Posted by Sam Preston
Bullying hurts. No-one deserves to be a victim of bullying. Everybody has the right to be treated with respect.
My reflection, having worked with schools and academies over many years, is that all staff I have met with are truly committed to providing a caring, friendly and safe environment for all children and young people, so children can thrive and learn in a relaxed secure atmosphere. But realistically, no matter what ethos a setting promotes, bullying behavior will emerge in some shape or form.
So let’s be absolutely clear, bullying is a form of peer-on-peer abuse. No longer should we think of bullying in any other remit. Just like other forms of peer-on-peer abuse, bullying behavior is abhorrent, damaging and dangerous, yes dangerous. As in all forms of peer-on-peer abuse, bullying is a form of exploitation which usually harms peers of the same or a similar age. Such exploitation includes racist, religious, sexual, homophobic, cyber and bullying targeted on disability. The impact of bullying cannot be underestimated, it shapes and effects how children go on to perceive the world around them. As such, I suggest a change in mind set. Bullying, no matter how low level the impact may be perceived at the time of incident, is serious, worrying and is likely to have longer term effects. We need to regard this as dangerous and both act swiftly and effectively.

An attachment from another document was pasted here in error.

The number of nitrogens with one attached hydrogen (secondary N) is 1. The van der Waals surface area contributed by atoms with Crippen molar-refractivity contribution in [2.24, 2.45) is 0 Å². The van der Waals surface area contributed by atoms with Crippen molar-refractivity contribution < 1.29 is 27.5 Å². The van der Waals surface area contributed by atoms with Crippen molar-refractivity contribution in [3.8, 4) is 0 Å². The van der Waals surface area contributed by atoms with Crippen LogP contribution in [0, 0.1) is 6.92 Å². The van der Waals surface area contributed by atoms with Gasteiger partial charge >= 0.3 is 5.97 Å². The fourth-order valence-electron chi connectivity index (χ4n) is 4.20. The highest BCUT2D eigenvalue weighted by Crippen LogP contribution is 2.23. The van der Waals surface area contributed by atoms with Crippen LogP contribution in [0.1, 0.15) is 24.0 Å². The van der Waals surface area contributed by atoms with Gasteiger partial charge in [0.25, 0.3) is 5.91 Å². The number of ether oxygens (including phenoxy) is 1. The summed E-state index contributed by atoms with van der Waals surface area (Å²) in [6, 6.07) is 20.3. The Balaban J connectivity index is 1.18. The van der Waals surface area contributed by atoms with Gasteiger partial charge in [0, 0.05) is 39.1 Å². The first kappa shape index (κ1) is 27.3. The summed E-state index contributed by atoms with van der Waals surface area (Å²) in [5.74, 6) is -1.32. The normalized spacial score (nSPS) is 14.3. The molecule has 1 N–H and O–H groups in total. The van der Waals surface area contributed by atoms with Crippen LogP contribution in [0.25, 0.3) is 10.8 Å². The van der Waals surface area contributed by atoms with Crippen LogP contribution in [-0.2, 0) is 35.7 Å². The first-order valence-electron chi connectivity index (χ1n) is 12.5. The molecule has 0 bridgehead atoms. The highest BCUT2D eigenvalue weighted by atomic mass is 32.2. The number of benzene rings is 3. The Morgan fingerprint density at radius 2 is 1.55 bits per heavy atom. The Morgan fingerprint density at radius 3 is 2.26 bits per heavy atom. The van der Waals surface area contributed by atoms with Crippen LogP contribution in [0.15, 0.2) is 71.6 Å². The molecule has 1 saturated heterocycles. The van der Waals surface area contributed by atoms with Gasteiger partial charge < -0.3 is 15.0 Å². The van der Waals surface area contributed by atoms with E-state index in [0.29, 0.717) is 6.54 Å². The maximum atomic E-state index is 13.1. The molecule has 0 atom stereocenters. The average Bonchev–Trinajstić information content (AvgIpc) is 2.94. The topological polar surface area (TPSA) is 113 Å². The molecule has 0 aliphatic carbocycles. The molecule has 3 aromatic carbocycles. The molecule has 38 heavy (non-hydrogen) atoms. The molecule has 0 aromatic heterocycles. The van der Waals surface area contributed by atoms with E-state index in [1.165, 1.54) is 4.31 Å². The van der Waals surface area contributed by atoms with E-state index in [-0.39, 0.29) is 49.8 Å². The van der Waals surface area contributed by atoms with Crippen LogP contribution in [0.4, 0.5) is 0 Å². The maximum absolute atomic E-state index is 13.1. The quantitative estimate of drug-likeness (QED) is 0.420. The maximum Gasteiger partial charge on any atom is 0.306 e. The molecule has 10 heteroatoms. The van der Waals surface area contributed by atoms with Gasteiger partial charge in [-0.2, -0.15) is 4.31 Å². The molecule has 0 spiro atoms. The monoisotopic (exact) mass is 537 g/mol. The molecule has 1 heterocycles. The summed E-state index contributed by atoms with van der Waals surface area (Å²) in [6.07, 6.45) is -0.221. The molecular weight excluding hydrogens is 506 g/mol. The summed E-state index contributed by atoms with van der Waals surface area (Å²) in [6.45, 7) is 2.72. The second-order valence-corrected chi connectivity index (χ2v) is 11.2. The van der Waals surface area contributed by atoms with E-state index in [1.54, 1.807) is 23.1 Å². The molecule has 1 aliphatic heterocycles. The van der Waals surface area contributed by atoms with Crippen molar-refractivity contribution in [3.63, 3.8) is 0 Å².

Whilst considering the protection and support of a peer-on-peer abuse victim, it is also essential to understand that the child who is perpetrating the abuse may be at risk of harm. Every effort should be taken to ensure that the perpetrator is also treated as a victim and assessment of their risk and needs should be undertaken. This involves working with the perpetrator to help them understand the nature of their behaviour and the effect it has on others. Those who bully clearly need to learn different ways of behaving.